The Branding Evolution: When To Develop Your Brand And When To Tackle A Rebrand
Branding is one of the most important investments you can make in your business, and developing your brand before going to market is an essential component to a successful launch. A brand is a company’s most valuable asset, as shaping external perceptions is the key to influencing audience behavior. A brand is so fundamental for a company that without cohesion across each element of your brand, it’s hard to grow, market, and build awareness.
But a brand’s identity isn’t always forever. Recently, we’ve seen many large companies, including Taxify and Uber, release a partial or complete rebrand. Many well known, successful companies often identify that it’s necessary to rebrand for the company to stay on a successful trajectory. It can be an expensive proposition – in internal time and potential budget dollars – but it’s worth the allocation to align on all aspects of your brand for success down the road.
First, let’s define what we mean when we talk about developing your “brand.” A brand is more than just designing a logo and coming up with a tagline. It’s your company’s entire identity, inclusive of many components those outside your business might not consider: your voice, positioning and messaging, target audience, visual design, logo, and website content, just to name a few. Your brand is how your organization is perceived not only by your customers, but also employees, investors, and other stakeholders. When each of these elements is not synced with the other is when a brand misses its mark, potentially impacting the business in a detrimental way.
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Next, let’s discuss what we mean by “investing” in your brand. Creating a brand is time intensive and buy in needs to come from the top. If your leadership team doesn’t truly prioritize the brand creation or rebrand and dedicate the time and resources necessary, you’re asking to fail. Money, on the other hand, is a bit more flexible. Budget can be spent on external partners and agencies or on hiring directly within the company to design the brand. Whether you opt to spend the budget internally or externally, this spend shouldn’t be thought of as just an annual budget line item, but rather an investment that should reap returns for years to come.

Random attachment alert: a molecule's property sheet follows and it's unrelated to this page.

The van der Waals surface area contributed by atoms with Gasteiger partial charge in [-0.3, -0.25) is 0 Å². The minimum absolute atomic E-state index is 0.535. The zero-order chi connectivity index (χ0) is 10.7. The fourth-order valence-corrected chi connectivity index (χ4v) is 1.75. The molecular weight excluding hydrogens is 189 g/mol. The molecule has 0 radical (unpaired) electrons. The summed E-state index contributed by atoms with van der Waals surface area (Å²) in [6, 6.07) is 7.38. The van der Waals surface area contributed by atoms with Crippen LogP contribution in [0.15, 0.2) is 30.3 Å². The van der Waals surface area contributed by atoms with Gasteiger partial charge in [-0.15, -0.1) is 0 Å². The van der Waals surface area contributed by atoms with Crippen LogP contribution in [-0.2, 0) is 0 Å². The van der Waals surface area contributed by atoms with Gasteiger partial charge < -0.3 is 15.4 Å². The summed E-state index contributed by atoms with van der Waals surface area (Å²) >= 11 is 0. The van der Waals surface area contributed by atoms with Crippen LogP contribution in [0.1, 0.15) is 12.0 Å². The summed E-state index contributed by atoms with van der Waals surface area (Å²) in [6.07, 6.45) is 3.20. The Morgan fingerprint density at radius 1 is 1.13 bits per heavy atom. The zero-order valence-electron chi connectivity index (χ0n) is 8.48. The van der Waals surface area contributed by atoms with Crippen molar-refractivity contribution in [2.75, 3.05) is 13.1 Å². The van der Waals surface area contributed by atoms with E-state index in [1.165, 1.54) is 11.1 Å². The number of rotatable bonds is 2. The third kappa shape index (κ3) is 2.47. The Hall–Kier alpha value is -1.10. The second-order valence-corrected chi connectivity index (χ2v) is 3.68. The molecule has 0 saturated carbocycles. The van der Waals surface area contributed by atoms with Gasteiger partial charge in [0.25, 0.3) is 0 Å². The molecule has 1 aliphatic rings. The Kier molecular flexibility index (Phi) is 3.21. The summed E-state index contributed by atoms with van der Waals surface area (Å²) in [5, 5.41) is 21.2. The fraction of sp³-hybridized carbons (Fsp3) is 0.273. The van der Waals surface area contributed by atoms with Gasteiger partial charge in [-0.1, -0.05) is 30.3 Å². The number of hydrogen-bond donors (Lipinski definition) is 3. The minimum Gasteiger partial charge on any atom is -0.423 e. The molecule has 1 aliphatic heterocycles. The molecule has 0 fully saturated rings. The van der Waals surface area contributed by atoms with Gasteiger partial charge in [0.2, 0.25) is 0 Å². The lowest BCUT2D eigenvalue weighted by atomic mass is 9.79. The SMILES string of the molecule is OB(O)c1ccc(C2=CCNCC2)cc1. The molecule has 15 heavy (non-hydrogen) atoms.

Given how much time and potential budget dollars are required to develop a brand, some may question why big, growing companies may choose to undertake this endeavor a second time. Early startups often create brand identities that are a best guess of who they want to be, but not who they actually are or what they become. At what point in your business trajectory is it worth revisiting your brand and putting resources into a rebrand?
Your business model, target audience, or goals have changed.
Maybe you’ve uncovered a new (and more lucrative) use case for your product. Or maybe you’ve pivoted because you weren’t seeing product market fit. As your company grows and changes, it’s vital that you take the time to ensure your brand aligns with new goals.
Your brand lacks consistency.
Maybe you use your logo in different ways across different touch points. Or you describe your company differently in every campaign. Or perhaps your visual identity doesn’t connect to your messaging. This can be incredibly confusing for all stakeholders in your company. It is essential that you offer a cohesive vision of your brand wherever you engage with your customers. Recently Slack went through a rebrand for this reason – their original logo contained 11 different colors and it was easy to get them wrong.
Your company takes a reputation hit.
Unfortunately, it’s possible your company has taken a hit – in a public, unflattering light. A rebrand can signal a moment of change in the eyes of your target consumers to indicate a new beginning and path forward for the company. We saw this recently with Uber in the wake of harassment and fair wages scandals that rocked the company in a PR nightmare.
You are not sufficiently differentiated from your competition.
Maybe you are not gaining market share, or have no brand loyalty. This would indicate it’s a good time to revisit your brand messaging and ensure your unique selling proposition is clearly differentiated from other options on the market. Mailchimp did this with their recent redesign; they wanted their brand to reflect that they are the user-friendly, quirky and fun option in their market.
Your brand design isn’t scalable.
Perhaps the issue is something as simple as your logo isn’t easily transmittable or scalable. Again, Zendesk’s 2016 rebrand is a great example here. Their original logo of a Buddha in a headset, “The Mentor,” was kitschy and unique, but difficult to scale and use across various channels.
A strong brand plays an integral role in the ultimate success of your company. Investing in your brand, and keeping a close eye on when it might be time for a rebrand, will lay the groundwork for growth for years to come.